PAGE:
We all have had the experience of being hurt by someone. It hurts even more when the perpetrators are loved ones.
We experience some form of indignation, betrayal, anger and the overwhelming nudge to retaliate.
We react in different ways when we are hurt by those closest to us. Some withdraw, bearing a grudge and with it unforgiveness. Others lash out immediately, sometimes in retaliatory action or simply ‘putting the offender in their place’; the ‘don’t you ever try that again or I’ll (fill in the blank)’ stance.
One proverb goes like this ‘even the teeth disagrees with the tongue’. Disagreements, hurt feelings and conflicts are natural. How we choose to handle these is entirely up to us.
Agreed our natural disposition or temperament has a part to play. For example, as an introvert, yours truly has the tendency to begrudge others when hurt. However, one can choose to and learn to react differently.
No one said it will be easy to forgive.
In the spirit of the season of Easter, one is reminded of its origin. It is not a story about eggs and bunnies rather it is one about forgiveness.
About a man who was betrayed by those closest to him. Those he called friends and family. Betrayed by those he fed, healed and supported.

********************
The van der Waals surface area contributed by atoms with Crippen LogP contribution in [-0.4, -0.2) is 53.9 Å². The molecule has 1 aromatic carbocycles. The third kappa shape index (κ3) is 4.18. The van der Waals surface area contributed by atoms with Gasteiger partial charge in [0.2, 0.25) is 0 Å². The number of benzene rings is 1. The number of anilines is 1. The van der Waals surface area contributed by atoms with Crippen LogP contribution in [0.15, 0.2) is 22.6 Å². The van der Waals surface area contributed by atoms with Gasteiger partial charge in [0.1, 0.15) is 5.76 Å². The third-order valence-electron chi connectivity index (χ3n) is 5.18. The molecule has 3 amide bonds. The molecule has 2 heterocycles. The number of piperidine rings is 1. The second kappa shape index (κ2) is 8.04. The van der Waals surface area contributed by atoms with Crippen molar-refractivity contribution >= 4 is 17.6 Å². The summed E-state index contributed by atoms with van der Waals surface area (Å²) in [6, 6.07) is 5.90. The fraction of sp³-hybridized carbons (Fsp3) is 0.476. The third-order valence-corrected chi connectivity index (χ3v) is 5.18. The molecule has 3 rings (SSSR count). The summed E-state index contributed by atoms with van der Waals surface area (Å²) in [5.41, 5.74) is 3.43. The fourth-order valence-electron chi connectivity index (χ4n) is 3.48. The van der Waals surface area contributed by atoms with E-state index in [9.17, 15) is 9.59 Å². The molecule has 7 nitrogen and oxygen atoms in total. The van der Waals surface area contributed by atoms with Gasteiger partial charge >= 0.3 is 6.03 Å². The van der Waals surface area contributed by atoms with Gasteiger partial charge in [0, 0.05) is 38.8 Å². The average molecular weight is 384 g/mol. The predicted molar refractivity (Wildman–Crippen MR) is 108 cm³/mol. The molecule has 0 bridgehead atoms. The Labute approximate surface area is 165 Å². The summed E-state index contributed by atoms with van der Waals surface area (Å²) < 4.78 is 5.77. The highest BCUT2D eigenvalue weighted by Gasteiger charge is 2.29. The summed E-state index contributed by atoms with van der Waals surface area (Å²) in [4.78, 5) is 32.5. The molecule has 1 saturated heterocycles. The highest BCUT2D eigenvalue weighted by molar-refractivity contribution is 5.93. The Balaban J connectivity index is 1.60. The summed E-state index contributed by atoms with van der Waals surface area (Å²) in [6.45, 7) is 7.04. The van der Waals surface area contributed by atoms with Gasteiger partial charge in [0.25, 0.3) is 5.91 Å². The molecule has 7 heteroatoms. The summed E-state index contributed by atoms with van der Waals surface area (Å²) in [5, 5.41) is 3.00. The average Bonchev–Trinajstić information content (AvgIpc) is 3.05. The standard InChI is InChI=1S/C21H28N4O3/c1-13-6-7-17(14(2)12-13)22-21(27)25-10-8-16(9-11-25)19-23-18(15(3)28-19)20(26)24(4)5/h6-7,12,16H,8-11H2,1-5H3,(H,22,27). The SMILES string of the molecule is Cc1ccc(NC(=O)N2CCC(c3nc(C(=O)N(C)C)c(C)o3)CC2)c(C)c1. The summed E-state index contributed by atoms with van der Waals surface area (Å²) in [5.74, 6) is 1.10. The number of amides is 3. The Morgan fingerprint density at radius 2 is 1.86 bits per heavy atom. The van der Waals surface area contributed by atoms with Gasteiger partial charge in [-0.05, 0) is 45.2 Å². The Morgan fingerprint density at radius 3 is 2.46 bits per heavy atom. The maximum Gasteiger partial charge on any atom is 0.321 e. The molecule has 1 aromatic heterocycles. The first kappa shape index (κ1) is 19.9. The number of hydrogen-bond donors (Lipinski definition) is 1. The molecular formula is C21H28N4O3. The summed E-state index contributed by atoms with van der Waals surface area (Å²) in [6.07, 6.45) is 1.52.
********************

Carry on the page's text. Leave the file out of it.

Betrayed by those he prayed for and loved so dearly. The same mouths he fed later called for his execution.
Even his bosom friend denied him when he was arrested and being charged to court. He was afraid of being accused of being a co-conspirator.
This man had every right to die without forgiving his betrayers and executioners. Yet with his dying breath he expressed his forgiveness!
This is the message of Easter – Forgiveness.
I learnt to forgive a long time ago. It has not always been easy. It is not any easier now either. But I learnt that when I hold a grudge, I am imprisoned and the other is free. I carry a baggage of unforgiveness and I become a slave to bitterness.
I have learnt to free myself from this burden and move on.
To err is human, to forgive is a divinely inspired act.